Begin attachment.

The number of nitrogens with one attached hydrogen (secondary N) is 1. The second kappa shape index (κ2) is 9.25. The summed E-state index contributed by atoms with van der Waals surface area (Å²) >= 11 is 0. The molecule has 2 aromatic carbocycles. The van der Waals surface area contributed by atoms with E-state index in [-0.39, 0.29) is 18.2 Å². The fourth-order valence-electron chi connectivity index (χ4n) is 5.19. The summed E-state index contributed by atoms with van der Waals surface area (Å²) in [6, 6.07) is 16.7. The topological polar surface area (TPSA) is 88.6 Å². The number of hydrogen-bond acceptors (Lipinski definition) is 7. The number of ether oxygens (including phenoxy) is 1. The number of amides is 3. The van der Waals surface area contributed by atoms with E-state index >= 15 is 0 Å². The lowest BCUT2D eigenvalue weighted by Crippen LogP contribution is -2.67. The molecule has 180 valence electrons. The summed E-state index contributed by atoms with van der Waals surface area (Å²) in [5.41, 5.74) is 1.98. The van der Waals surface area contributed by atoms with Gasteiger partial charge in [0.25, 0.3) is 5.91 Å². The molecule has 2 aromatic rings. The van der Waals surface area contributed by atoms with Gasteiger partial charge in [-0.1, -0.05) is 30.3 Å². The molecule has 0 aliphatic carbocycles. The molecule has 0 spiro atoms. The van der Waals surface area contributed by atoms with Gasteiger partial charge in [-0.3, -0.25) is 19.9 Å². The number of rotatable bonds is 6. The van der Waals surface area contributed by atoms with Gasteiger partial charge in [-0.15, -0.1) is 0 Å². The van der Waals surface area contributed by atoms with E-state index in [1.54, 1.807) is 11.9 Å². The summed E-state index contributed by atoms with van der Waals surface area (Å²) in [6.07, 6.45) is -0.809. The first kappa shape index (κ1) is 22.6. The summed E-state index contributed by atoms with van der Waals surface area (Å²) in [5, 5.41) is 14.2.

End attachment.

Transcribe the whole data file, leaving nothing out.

The number of nitrogens with one attached hydrogen (secondary N) is 1. The second kappa shape index (κ2) is 9.25. The summed E-state index contributed by atoms with van der Waals surface area (Å²) >= 11 is 0. The molecule has 2 aromatic carbocycles. The van der Waals surface area contributed by atoms with E-state index in [-0.39, 0.29) is 18.2 Å². The fourth-order valence-electron chi connectivity index (χ4n) is 5.19. The summed E-state index contributed by atoms with van der Waals surface area (Å²) in [6, 6.07) is 16.7. The topological polar surface area (TPSA) is 88.6 Å². The number of hydrogen-bond acceptors (Lipinski definition) is 7. The number of ether oxygens (including phenoxy) is 1. The number of amides is 3. The van der Waals surface area contributed by atoms with E-state index >= 15 is 0 Å². The lowest BCUT2D eigenvalue weighted by Crippen LogP contribution is -2.67. The molecule has 180 valence electrons. The summed E-state index contributed by atoms with van der Waals surface area (Å²) in [5.41, 5.74) is 1.98. The van der Waals surface area contributed by atoms with Gasteiger partial charge in [0.25, 0.3) is 5.91 Å². The molecule has 2 aromatic rings. The van der Waals surface area contributed by atoms with Gasteiger partial charge in [-0.1, -0.05) is 30.3 Å². The molecule has 0 aliphatic carbocycles. The molecule has 0 spiro atoms. The van der Waals surface area contributed by atoms with Gasteiger partial charge in [-0.3, -0.25) is 19.9 Å². The number of rotatable bonds is 6. The van der Waals surface area contributed by atoms with Gasteiger partial charge in [-0.15, -0.1) is 0 Å². The van der Waals surface area contributed by atoms with E-state index in [1.54, 1.807) is 11.9 Å². The summed E-state index contributed by atoms with van der Waals surface area (Å²) in [6.07, 6.45) is -0.809. The first kappa shape index (κ1) is 22.6. The summed E-state index contributed by atoms with van der Waals surface area (Å²) in [5, 5.41) is 14.2.